Danny Faulkner

The Heavens Declare Tour

Genesis 1:16 says, “Then God made two great lights: the greater light to rule the day, and the lesser light to rule the night. He made the stars also.” On this tour you will discover that, truly, the "heavens declare the glory of God." (Psalm 19:1).

Join astronomer Dr. Danny Faulkner for a guided tour of the Creation Museum’s astronomy exhibits. You’ll learn about our historic planetarium projector—which was used to train NASA’s Mercury astronauts—and how it differs from the digital projection technology found in the Stargazer’s Planetarium. Dr. Faulkner will also provide a detailed explanation of the museum’s meteorite collection as well as a closer look at the Johnson Observatory.

Tour participants wear an audio device enabling them to easily hear the speaker. If you would like to participate in one of our tours and desire an ASL interpreter, please contact us a least one month in advance so that we can make arrangements to meet your need.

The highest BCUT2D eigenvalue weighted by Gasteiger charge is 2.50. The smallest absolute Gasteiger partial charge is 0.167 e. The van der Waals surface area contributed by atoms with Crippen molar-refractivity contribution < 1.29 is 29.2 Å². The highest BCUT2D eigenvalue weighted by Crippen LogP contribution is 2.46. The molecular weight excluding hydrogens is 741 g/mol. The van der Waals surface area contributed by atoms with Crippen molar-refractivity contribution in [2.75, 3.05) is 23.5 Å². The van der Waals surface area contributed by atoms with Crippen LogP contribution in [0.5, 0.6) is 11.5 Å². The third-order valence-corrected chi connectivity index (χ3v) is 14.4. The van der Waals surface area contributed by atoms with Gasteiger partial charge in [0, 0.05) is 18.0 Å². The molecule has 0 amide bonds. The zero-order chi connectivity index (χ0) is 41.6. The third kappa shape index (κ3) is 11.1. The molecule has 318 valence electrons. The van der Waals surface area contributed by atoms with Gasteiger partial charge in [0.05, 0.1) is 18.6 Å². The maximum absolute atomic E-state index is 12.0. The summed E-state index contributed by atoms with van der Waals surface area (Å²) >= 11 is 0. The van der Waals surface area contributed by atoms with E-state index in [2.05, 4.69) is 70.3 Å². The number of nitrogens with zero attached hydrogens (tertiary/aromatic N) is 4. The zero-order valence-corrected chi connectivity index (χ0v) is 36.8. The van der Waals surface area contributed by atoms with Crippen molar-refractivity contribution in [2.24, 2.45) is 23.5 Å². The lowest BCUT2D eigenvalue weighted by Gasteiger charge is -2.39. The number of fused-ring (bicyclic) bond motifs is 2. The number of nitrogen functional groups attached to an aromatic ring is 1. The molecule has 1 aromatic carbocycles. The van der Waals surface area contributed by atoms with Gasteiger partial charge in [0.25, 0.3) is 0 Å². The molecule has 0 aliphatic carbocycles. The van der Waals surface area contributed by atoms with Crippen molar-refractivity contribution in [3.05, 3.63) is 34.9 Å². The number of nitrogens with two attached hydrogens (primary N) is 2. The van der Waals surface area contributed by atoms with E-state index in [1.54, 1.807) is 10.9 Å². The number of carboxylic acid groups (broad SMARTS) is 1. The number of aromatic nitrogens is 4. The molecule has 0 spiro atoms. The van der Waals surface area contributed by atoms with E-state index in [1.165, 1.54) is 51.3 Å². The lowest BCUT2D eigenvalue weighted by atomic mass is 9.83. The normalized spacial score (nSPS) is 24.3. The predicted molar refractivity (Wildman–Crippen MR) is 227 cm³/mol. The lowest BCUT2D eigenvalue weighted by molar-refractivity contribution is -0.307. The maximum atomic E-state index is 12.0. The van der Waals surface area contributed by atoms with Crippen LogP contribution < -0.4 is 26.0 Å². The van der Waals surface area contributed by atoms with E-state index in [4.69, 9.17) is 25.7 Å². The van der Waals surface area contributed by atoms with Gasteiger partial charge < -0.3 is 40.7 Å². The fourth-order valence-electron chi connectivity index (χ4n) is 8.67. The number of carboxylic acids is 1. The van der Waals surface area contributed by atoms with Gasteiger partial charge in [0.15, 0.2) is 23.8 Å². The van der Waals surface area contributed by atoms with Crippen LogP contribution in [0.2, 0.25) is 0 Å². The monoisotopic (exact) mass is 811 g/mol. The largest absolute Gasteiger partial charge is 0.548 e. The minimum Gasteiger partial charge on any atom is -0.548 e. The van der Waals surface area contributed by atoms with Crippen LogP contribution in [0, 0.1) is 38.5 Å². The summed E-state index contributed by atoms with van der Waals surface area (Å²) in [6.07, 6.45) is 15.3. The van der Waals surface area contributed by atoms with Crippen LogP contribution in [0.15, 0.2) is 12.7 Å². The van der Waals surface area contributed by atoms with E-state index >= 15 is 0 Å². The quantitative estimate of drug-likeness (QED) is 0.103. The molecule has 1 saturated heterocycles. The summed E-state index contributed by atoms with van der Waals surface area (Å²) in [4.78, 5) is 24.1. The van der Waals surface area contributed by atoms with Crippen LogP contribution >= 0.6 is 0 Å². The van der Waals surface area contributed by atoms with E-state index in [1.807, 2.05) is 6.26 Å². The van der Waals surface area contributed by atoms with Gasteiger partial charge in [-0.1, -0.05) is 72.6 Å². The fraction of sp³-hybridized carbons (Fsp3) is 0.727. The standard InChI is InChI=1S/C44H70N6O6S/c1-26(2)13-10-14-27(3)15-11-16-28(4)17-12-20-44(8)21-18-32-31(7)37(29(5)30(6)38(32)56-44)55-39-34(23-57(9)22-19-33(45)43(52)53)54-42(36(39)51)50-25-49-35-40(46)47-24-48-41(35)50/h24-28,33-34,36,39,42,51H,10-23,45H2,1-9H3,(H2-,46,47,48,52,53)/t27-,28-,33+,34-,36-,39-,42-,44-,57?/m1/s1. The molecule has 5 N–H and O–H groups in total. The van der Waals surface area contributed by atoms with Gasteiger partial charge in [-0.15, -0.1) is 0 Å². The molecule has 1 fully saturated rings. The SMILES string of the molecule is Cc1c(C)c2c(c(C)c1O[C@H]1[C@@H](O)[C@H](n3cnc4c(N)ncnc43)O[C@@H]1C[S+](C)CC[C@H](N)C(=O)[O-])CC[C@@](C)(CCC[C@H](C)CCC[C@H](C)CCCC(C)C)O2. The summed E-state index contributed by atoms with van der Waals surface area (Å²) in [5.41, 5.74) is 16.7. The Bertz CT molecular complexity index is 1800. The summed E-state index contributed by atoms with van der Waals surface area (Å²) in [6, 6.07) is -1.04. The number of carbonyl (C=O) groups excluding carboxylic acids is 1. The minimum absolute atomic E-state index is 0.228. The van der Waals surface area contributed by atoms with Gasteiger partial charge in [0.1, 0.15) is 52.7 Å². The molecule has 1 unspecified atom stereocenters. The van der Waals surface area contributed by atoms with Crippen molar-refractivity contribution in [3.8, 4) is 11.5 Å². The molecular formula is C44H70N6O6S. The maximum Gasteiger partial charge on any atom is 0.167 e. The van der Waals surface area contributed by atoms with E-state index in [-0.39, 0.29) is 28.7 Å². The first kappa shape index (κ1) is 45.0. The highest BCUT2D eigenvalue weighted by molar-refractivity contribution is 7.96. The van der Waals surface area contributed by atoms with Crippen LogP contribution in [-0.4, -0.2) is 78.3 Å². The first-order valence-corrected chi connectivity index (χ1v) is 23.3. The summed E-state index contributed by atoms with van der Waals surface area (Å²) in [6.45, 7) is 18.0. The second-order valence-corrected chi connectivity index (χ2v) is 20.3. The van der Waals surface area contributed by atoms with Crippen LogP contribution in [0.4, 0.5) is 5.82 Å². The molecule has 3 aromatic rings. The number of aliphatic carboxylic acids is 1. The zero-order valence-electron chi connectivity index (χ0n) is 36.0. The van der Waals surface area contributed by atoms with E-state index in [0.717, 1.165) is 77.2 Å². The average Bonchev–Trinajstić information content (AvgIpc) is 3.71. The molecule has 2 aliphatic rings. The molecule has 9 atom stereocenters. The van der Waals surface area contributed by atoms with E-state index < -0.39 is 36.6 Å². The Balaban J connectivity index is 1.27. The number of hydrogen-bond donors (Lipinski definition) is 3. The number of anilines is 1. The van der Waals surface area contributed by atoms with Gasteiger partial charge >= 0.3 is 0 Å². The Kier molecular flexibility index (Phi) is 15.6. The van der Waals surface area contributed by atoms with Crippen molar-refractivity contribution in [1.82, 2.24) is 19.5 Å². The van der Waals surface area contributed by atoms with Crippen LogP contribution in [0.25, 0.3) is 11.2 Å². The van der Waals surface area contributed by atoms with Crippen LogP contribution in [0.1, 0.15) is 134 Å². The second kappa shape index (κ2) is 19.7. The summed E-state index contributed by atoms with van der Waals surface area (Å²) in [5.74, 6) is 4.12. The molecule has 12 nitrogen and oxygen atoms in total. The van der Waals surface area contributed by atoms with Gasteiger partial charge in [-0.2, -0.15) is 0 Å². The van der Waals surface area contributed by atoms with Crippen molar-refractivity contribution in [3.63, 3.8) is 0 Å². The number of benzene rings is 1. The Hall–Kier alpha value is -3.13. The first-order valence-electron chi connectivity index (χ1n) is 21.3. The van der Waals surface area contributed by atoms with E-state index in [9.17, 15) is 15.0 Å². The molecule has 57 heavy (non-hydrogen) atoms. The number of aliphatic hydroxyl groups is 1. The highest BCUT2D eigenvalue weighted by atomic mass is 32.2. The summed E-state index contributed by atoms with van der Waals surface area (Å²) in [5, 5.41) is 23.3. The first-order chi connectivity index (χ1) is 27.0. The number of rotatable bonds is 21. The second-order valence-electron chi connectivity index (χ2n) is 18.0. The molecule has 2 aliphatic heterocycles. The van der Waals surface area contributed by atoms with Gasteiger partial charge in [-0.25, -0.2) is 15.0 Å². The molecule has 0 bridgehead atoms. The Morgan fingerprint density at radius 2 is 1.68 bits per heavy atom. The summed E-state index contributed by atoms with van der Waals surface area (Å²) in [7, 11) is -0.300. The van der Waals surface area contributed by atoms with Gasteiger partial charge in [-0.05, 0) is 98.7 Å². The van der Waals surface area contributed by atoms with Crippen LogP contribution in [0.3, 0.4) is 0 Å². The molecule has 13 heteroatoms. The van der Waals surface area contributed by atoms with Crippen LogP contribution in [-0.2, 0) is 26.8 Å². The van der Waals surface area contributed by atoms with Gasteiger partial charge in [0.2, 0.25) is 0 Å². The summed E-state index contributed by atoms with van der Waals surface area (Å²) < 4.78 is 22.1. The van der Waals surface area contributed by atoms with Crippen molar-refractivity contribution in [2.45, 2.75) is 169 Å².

This program is free with paid museum admission or museum membership and is available on a first-come, first-served basis. Children under age five will not receive an audio device.

Private Tour

Would you like to participate in A Closer Look tour but are not able to make it to a regularly scheduled event? Special presentations are available with advance notice (subject to availability). We can accommodate groups of 10 to 20. Museum admission is not included in the tour cost—you must purchase general admission tickets or use membership passes in order to participate in the tour.

Booking

Contact the programs coordinator via e-mail or phone at 888-582-4253 ext. 229. A $25 deposit is required upon booking (must be booked at least one month in advance).

Price: $6.00 per person
Groups size: minimum of 10, maximum of 20
Please see this PDF to learn about payment, cancellation, and rescheduling policies for this event.
*prices do not include 6% Kentucky sales tax

Dr. Danny R. Faulkner: Dr. Danny R. Faulkner earned graduate degrees in physics and astronomy and is distinguished professor emeritus at the University of South Carolina Lancaster, where he taught over 26 years.